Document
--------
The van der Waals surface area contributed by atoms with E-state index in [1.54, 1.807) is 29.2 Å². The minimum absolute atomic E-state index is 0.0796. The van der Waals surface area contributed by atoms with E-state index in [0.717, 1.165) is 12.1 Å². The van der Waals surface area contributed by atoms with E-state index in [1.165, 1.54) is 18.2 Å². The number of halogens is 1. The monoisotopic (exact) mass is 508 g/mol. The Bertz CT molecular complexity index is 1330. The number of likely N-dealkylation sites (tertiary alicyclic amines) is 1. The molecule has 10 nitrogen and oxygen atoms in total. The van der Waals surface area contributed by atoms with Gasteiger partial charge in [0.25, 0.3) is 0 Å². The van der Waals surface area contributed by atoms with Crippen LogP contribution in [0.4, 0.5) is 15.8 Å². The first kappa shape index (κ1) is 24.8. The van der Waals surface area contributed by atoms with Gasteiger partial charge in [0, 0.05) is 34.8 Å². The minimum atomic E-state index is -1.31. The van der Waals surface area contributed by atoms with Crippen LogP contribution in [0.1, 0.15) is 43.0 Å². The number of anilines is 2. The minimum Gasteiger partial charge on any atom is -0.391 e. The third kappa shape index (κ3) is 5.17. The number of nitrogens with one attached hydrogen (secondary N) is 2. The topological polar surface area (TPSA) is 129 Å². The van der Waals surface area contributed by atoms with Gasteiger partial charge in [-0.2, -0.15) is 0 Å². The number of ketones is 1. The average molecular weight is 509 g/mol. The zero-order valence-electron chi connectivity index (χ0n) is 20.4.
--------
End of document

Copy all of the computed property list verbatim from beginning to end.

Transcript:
The van der Waals surface area contributed by atoms with E-state index in [1.54, 1.807) is 29.2 Å². The minimum absolute atomic E-state index is 0.0796. The van der Waals surface area contributed by atoms with E-state index in [0.717, 1.165) is 12.1 Å². The van der Waals surface area contributed by atoms with E-state index in [1.165, 1.54) is 18.2 Å². The number of halogens is 1. The monoisotopic (exact) mass is 508 g/mol. The Bertz CT molecular complexity index is 1330. The number of likely N-dealkylation sites (tertiary alicyclic amines) is 1. The molecule has 10 nitrogen and oxygen atoms in total. The van der Waals surface area contributed by atoms with Gasteiger partial charge in [0.25, 0.3) is 0 Å². The van der Waals surface area contributed by atoms with Crippen LogP contribution in [0.4, 0.5) is 15.8 Å². The first kappa shape index (κ1) is 24.8. The van der Waals surface area contributed by atoms with Gasteiger partial charge in [0, 0.05) is 34.8 Å². The minimum atomic E-state index is -1.31. The van der Waals surface area contributed by atoms with Crippen LogP contribution in [0.1, 0.15) is 43.0 Å². The number of anilines is 2. The minimum Gasteiger partial charge on any atom is -0.391 e. The third kappa shape index (κ3) is 5.17. The number of nitrogens with one attached hydrogen (secondary N) is 2. The topological polar surface area (TPSA) is 129 Å². The van der Waals surface area contributed by atoms with Gasteiger partial charge in [-0.2, -0.15) is 0 Å². The number of ketones is 1. The average molecular weight is 509 g/mol. The zero-order valence-electron chi connectivity index (χ0n) is 20.4.